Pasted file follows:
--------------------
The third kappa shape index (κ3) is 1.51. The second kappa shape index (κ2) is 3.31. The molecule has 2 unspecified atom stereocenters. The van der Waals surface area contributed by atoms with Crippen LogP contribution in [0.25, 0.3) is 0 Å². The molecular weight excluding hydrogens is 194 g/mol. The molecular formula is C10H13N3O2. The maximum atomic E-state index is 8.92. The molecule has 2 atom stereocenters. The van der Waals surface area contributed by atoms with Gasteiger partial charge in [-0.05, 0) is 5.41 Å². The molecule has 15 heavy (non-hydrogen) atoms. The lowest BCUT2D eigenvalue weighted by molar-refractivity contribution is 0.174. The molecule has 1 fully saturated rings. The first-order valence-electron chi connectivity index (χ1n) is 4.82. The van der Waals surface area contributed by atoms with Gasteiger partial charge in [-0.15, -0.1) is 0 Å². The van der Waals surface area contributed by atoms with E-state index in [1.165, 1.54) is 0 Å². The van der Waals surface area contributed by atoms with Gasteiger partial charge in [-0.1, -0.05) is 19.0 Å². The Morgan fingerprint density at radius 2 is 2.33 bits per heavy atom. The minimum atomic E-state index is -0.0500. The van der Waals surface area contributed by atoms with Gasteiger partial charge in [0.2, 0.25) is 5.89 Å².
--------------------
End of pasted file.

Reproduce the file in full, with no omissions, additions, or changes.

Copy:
The third kappa shape index (κ3) is 1.51. The second kappa shape index (κ2) is 3.31. The molecule has 2 unspecified atom stereocenters. The van der Waals surface area contributed by atoms with Crippen LogP contribution in [0.25, 0.3) is 0 Å². The molecular weight excluding hydrogens is 194 g/mol. The molecular formula is C10H13N3O2. The maximum atomic E-state index is 8.92. The molecule has 2 atom stereocenters. The van der Waals surface area contributed by atoms with Gasteiger partial charge in [-0.05, 0) is 5.41 Å². The molecule has 15 heavy (non-hydrogen) atoms. The lowest BCUT2D eigenvalue weighted by molar-refractivity contribution is 0.174. The molecule has 1 fully saturated rings. The first-order valence-electron chi connectivity index (χ1n) is 4.82. The van der Waals surface area contributed by atoms with Gasteiger partial charge in [-0.15, -0.1) is 0 Å². The van der Waals surface area contributed by atoms with E-state index in [1.165, 1.54) is 0 Å². The van der Waals surface area contributed by atoms with Gasteiger partial charge in [-0.1, -0.05) is 19.0 Å². The Morgan fingerprint density at radius 2 is 2.33 bits per heavy atom. The minimum atomic E-state index is -0.0500. The van der Waals surface area contributed by atoms with Gasteiger partial charge in [0.2, 0.25) is 5.89 Å².